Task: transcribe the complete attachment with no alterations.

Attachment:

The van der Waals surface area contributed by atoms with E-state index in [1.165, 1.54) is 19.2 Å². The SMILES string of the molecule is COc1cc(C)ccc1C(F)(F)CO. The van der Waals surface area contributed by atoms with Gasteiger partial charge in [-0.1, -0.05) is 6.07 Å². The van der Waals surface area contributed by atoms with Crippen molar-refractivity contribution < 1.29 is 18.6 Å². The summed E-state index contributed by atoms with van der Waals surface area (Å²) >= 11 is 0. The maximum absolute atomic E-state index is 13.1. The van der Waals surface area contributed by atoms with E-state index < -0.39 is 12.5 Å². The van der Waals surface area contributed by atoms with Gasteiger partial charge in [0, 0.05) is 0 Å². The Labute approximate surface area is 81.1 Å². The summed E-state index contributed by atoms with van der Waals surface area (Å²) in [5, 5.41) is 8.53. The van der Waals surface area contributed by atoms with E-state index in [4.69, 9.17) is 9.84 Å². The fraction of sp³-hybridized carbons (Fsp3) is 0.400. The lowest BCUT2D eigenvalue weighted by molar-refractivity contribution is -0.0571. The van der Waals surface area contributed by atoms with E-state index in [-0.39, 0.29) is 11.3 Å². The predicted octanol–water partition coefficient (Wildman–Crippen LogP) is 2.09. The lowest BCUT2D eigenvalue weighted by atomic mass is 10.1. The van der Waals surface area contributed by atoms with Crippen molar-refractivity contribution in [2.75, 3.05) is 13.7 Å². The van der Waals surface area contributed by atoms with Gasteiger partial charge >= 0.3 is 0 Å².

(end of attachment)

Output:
The van der Waals surface area contributed by atoms with E-state index in [1.165, 1.54) is 19.2 Å². The SMILES string of the molecule is COc1cc(C)ccc1C(F)(F)CO. The van der Waals surface area contributed by atoms with Gasteiger partial charge in [-0.1, -0.05) is 6.07 Å². The van der Waals surface area contributed by atoms with Crippen molar-refractivity contribution < 1.29 is 18.6 Å². The summed E-state index contributed by atoms with van der Waals surface area (Å²) >= 11 is 0. The maximum absolute atomic E-state index is 13.1. The van der Waals surface area contributed by atoms with E-state index < -0.39 is 12.5 Å². The van der Waals surface area contributed by atoms with Gasteiger partial charge in [0, 0.05) is 0 Å². The Labute approximate surface area is 81.1 Å². The summed E-state index contributed by atoms with van der Waals surface area (Å²) in [5, 5.41) is 8.53. The van der Waals surface area contributed by atoms with E-state index in [4.69, 9.17) is 9.84 Å². The fraction of sp³-hybridized carbons (Fsp3) is 0.400. The lowest BCUT2D eigenvalue weighted by molar-refractivity contribution is -0.0571. The van der Waals surface area contributed by atoms with E-state index in [-0.39, 0.29) is 11.3 Å². The predicted octanol–water partition coefficient (Wildman–Crippen LogP) is 2.09. The lowest BCUT2D eigenvalue weighted by atomic mass is 10.1. The van der Waals surface area contributed by atoms with Crippen molar-refractivity contribution in [2.75, 3.05) is 13.7 Å². The van der Waals surface area contributed by atoms with Gasteiger partial charge >= 0.3 is 0 Å².